#MenopauseMinute | No. 8 | Story from drweil.com
In last weeks Menopause Minute Registered Dietitian, Halle Saperstein, reminded me/us that what you eat in menopause, can make a big difference in how you experience symptoms.
“When estrogen levels begin falling, we have to be more mindful of what we eat and how much we eat. We also have to make sure we’re getting a wide variety of nutrients to protect our bones and vital organs” — Saperstein
Because I think food and health go hand-in-hand I’m delving deeper into the food/body connection during menopause.
In the process I found some suggestions from Dr. Andrew Weil.
• Soy foods. The isoflavones in soy foods help balance hormone levels and have some estrogenic activity. There is ongoing research about the safety and efficacy of isolated soy isoflavone supplements. While the initial results look promising, we currently recommend using natural soy foods rather than supplements. Choose from tofu, soy milk, roasted soy nuts or tempeh.
• Flaxseed. Substances called lignins in flaxseed are important modulators of hormone metabolism. Grind flaxseed daily in a coffee grinder at home and use 1 to 2 tablespoons a day. (Definitely doing this one ASAP)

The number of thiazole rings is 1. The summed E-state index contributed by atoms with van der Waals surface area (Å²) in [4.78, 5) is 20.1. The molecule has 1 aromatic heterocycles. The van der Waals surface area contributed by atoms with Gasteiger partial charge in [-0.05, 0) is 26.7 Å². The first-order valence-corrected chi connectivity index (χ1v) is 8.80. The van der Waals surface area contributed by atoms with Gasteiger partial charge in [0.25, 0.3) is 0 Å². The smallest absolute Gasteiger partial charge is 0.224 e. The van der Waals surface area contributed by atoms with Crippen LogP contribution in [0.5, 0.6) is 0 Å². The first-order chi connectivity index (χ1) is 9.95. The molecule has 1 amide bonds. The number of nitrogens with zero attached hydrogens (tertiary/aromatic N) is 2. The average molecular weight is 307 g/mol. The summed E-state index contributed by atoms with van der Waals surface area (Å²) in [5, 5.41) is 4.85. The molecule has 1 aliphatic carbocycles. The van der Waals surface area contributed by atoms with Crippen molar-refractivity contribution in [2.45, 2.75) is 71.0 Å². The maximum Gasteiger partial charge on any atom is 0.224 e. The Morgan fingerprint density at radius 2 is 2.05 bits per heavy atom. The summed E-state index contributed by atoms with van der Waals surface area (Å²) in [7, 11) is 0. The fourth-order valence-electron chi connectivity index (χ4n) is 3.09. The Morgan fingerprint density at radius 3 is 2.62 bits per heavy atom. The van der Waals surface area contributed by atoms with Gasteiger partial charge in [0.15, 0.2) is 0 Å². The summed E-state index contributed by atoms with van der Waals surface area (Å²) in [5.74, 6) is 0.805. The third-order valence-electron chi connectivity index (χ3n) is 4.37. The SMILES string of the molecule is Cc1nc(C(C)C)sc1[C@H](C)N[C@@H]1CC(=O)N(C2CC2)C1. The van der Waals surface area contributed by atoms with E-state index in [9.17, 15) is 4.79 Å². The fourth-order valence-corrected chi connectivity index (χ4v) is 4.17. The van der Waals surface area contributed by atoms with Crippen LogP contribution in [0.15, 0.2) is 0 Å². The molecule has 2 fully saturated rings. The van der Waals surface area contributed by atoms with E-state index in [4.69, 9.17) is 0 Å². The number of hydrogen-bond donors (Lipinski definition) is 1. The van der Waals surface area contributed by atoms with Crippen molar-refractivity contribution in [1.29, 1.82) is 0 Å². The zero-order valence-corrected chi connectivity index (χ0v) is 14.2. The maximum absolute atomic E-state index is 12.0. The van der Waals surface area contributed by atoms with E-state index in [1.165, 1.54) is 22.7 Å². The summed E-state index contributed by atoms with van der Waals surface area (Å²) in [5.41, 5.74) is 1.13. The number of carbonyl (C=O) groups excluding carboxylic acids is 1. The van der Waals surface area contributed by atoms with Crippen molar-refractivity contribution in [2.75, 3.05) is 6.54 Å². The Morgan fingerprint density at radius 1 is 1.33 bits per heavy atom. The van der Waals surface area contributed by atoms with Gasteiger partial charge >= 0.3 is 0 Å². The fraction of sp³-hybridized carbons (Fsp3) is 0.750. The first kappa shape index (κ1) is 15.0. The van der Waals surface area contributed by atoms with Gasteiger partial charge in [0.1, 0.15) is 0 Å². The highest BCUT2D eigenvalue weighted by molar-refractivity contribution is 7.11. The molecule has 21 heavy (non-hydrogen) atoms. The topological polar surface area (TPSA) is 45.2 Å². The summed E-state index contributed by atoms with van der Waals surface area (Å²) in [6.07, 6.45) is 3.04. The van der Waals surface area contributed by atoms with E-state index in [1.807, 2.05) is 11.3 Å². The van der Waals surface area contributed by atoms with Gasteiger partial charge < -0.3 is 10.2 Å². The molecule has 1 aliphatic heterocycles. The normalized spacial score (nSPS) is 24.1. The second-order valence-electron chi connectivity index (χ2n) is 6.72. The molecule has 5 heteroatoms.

• Dong quai. Dong quai (Angelica sinensis) is known both in China and the West for its ability to support and maintain the natural balance of female hormones. It does not have estrogenic activity. This is one of the herbs for menopause that should not be taken if a woman is experiencing heavy bleeding.
• Black cohosh (Cumicifuga racemosa). One of the best-studied traditional herbs for menopause, black cohosh is used to help alleviate some symptoms of menopause, and is considered an effective hot flash remedy. Black cohosh seems to work by supporting and maintaining hormonal levels, which may lessen the severity of hot flashes. Many women report that the herb works well but it isn’t effective for everyone. While any therapy that influences hormonal actions should be a concern, black cohosh does not appear to have estrogenic activity and thus may be safe for women with a personal or family history of breast cancer.
• Vitamin E. A daily dose of 400 IUs of natural vitamin E (as mixed tocopherols and tocotrienols) can help alleviate symptoms of hot flashes in some menopausal women.
• B vitamins. This group of water-soluble vitamins may help women deal with the stress of menopausal symptoms.
Read more of Dr. Weil’s tips and advice HERE.
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